Goodreads synopsis of book 1: In the summer of 9 CE, Publius Varus, the Roman governor of Germania, and Lucius Tullus, a centurion garrisoned on the Rhine, march east with three legions. As they prepare to return to their winter quarters, they are lured off the road and ambushed by German warriors. The Germans are led by Arminius, a chieftain who is a trusted ally of Rome—and a man who has been secretly planning to betray the empire since childhood. Trapping Varus’ legionaries between a hillside and a marsh, and thereby preventing them from forming up or using their artillery, Arminius and his warriors wreak a terrible slaughter. The Roman defeat is overwhelming, but it is not until the third day of the massacre that the scale of Arminius’ victory becomes clear. Three legions, upwards of 14,000 men, have been annihilated, and three treasured Eagle standards have been lost. Just a few hundred legionaries, including Tullus, manage to escape. Nor is the survivors’ ordeal over. Pursued to the last Roman fort east of the Rhine, they are besieged by thousands of bloodthirsty tribesmen. Only the gods can save them now.
I picked up the first book up on a bit of a whim as I wanted to try out more historical fiction. I’m glad I did, although it take me a while to get into the first book. I thought this trilogy was a fantastic military historical fiction depicting the Battle of Teutoburg Forest in 9 AD (the first book). Now I knew very little about this time period before reading this book, so I can’t so much about the accuracy of the historical elements, but I thought this was a fantastically realised trilogy. Personally, I felt that you could really tell that the author had done his research for these books. The world felt very authentic and from the beginning of the first book I was immersed in this world. The level of detail in this trilogy really lends itself to creating a very vivid world but at the same time it is very readable. It is not bogged down by all of the details. As I have briefly mentioned before, I do not know a lot about this time period, so I cannot comment on its accuracy. I can only say that the world Kane created is a vivid one. After reading this trilogy I am definitely interested in trying more historical fiction set in this time period.
The writing is great and so easy to get into. Kane does a fantastic job at creating tension and the overall atmosphere throughout the trilogy was so well done. It adds so much to the reading experience. This means that even if you know the history behind this time period and battle, you will still enjoy the book, despite knowing what will happen. The narrative does switch between a few perspectives (mainly switches between Arminius and Tullus), all of which are engaging but it’s perhaps something to be aware of if you are not normally a fan of multiple perspectives. The characters are all well written, if a little wooden at times. Having said that, I thought their progression throughout the trilogy was good. I will say that these books are quite battle focused and have a fair amount of violence in them, so if you’re a little squeamish than I would probably avoid this trilogy. The second book didn’t quite have the same intensity as the first and third book, in my opinion. I did still enjoy it, but it felt a little lacking. These books were pretty quick reads for me though, as the plot is engaging. There were a few instances of the plot dragging a little bit but the writing and world meant it was still gripping. Basically I thought this was an enjoyable historical fiction trilogy and I would definitely recommend checking it out.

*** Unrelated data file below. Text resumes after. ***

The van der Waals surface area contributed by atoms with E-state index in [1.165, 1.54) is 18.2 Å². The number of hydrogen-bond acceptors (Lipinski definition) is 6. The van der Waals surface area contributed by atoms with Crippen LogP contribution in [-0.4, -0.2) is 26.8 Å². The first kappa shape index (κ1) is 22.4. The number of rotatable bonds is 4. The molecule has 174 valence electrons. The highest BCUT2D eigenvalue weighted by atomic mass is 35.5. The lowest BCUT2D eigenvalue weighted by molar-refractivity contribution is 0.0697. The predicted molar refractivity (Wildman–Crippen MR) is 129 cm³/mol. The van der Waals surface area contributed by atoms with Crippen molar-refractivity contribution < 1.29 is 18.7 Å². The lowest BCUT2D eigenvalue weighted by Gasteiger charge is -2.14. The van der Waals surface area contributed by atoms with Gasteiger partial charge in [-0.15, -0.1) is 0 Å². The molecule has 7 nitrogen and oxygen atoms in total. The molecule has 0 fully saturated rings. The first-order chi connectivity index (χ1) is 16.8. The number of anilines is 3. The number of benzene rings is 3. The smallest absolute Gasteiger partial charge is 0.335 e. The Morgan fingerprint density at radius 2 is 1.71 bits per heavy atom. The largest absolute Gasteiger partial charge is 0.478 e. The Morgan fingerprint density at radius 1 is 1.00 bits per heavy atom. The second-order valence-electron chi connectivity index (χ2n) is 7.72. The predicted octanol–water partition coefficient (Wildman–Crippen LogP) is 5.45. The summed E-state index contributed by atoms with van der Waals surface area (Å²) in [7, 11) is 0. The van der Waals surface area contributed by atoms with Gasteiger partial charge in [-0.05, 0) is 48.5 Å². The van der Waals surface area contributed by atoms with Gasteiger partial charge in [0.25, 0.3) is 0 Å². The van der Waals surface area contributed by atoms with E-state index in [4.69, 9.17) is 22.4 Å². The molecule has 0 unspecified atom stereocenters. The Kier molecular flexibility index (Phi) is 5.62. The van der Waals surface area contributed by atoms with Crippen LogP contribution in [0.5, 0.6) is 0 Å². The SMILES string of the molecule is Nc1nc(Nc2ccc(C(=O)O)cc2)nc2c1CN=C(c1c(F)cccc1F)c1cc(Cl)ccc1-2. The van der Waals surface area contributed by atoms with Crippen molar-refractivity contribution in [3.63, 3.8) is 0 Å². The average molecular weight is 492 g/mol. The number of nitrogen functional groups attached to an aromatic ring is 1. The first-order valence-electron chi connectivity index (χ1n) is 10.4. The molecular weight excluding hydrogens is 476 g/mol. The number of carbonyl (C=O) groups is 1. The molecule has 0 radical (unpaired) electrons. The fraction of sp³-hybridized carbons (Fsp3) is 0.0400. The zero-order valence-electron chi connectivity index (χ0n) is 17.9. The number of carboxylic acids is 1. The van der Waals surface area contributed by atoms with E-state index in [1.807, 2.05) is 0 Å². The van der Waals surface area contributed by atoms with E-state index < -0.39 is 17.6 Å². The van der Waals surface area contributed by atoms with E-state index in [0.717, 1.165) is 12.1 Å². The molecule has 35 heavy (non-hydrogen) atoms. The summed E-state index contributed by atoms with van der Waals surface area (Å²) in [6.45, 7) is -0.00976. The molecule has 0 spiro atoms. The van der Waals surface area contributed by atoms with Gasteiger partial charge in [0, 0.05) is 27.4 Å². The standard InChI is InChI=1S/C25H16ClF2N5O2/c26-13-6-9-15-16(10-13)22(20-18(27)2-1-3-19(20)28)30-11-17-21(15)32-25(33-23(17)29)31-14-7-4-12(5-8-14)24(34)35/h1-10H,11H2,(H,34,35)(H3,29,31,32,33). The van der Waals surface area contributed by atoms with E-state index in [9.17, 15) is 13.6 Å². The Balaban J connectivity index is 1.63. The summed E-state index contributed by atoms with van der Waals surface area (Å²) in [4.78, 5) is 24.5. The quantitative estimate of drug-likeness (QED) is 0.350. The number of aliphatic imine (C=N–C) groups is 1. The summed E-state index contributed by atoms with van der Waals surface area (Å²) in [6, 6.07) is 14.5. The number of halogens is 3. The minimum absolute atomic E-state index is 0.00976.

Overall I thought this was a fantastic military historical fiction trilogy. I didn’t know much about this time period before reading this and I would definitely say you don’t need any prior knowledge to enjoy this trilogy. I think these are great reads for any historical fiction fan. I am interested in trying more books by this author. I’m sorry this review is quite short but hopefully it means that it’s concise :). Have you guys read these books? What did you think? I hope you are all having a wonderful day and I will see you next time.